Like many of you, I’ve known the “Easter story” since I was very young. At that time, Easter was a mixed bag for me. I’ve always loved spring and the blossoming of wildflowers. My family could tell me the names of the different flowers and was quite willing to stop and enjoy a particularly beautiful patch of them. Continuing that tradition, Cindi and I have many photos of us and/or the children in the wildflowers. Plus, Easter always brought family gatherings with lots of food. Of course, there was the traditional dying of eggs and the Easter egg hunt. And, yes, those were real eggs! Unfortunately, it also meant dressing in your finest – pressed and starched and scratchy – and trying to behave so as not to mess up your finest or embarrass your family. (I remember behaving as my biggest challenge!)
As my ability to understand the Resurrection deepened, I began to sense that there was something much more than I had previously imagined. When our youth group performed “Jesus Christ Superstar” – both at home and on the road – the whole Easter story became much more real for me. While powerful, it also raised the more adult questions and doubts that many people carry about the Resurrection.
At my father’s graveside, the reality of our mortality – my mortality – hit home. Although I had experienced many losses among family and friends, Dad’s death shook me to my core. In the midst of that terrifying time, I encountered the Resurrected Lord in a way and with a force I had never imagined. As I felt myself falling into the abyss of death, Jesus caught me and lifted me up in His most wonderful arms of love. I went from abject despair to wonder in a heartbeat! Resurrection was no longer only a story about Jesus or others. It now became my story – and my Dad’s story.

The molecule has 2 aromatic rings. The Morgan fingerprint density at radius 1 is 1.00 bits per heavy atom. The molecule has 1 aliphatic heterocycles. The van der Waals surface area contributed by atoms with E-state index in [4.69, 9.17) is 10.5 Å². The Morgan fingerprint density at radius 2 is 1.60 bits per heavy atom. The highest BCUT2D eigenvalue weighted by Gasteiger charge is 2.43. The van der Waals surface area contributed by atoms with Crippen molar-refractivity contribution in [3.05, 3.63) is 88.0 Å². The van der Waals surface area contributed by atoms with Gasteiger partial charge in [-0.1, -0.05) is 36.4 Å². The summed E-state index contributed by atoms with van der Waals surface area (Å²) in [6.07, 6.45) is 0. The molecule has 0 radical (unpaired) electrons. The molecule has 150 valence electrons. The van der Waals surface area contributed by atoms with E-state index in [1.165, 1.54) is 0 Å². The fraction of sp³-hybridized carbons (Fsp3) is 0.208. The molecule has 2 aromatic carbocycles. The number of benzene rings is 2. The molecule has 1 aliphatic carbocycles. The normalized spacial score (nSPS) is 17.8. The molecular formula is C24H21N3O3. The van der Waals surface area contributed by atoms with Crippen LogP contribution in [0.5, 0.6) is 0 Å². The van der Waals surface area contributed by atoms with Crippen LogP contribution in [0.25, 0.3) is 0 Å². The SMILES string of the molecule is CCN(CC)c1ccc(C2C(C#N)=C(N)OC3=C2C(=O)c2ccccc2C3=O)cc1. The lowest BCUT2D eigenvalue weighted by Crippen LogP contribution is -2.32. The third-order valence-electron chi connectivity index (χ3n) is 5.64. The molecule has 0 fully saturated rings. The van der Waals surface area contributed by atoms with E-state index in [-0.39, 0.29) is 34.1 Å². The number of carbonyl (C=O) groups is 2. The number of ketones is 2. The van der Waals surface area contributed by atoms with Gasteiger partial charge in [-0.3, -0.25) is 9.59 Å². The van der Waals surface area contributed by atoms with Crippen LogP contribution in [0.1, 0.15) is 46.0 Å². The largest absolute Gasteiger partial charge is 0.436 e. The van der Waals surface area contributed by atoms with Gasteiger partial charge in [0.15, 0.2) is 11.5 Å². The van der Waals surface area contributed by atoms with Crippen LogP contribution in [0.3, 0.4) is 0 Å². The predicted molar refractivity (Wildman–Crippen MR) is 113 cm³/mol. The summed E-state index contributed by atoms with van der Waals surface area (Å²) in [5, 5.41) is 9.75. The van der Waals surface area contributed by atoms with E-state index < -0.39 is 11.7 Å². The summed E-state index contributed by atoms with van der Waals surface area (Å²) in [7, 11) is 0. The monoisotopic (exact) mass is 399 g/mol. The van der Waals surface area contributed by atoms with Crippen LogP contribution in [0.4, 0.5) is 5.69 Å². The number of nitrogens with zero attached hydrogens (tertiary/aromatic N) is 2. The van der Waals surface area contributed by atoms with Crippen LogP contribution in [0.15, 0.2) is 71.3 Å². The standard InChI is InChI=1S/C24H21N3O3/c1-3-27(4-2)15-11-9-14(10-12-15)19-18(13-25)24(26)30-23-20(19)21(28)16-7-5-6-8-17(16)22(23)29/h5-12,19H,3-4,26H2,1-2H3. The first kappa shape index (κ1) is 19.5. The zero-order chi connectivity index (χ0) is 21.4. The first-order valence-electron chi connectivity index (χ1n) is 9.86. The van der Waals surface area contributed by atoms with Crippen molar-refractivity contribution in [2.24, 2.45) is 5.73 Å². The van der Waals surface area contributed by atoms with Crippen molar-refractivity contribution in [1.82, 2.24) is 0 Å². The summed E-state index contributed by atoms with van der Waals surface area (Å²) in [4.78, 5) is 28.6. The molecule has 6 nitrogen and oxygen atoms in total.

When Cindi and I visited the Holy Land, the whole of scripture became much more tangible to both of us. The story of God’s saving grace, which we had held in our hearts and heads, was suddenly grounded in the places we trod. Idea and concept took on flesh and breath. Salvation could be felt and touched. When we walked through the loss of Cindi’s parents, we did so from a place of trust. When I held my sister’s hand as she was dying, I did so from a place of confidence. When I prayed over my mother’s still body, I felt God welcoming her eternally home with open arms. When I am with one of the saints of this church at their time of death or when I celebrate their lives in worship, I do so with sure knowledge of the presence of the Risen Christ. As I was praying and discerning my Easter sermon this year, several of those beloved saints in the heavenly realm visited me. They shared a joy and comfort with me that I hope I shared well with you.
In 2017, during our mission trip to Cuba, we met “El Nuevo,” an 88-year-old man who had experienced rebirth and regeneration. As I looked at his shining face, I was reminded that the Resurrection is about both spiritual and physical rebirth. And it continues to happen right here, right now.
It all begins with Easter. The power and love of the Risen Christ is transforming each and every one of us and the world around us. It is not that Easter changes many things. Easter changes everything. In the Resurrection, God is making all things – everything and everyone - new. For the day when God demonstrated His victory over sin and destruction and death has changed – and changes – everything. Even me. Even you.
Grace and Peace,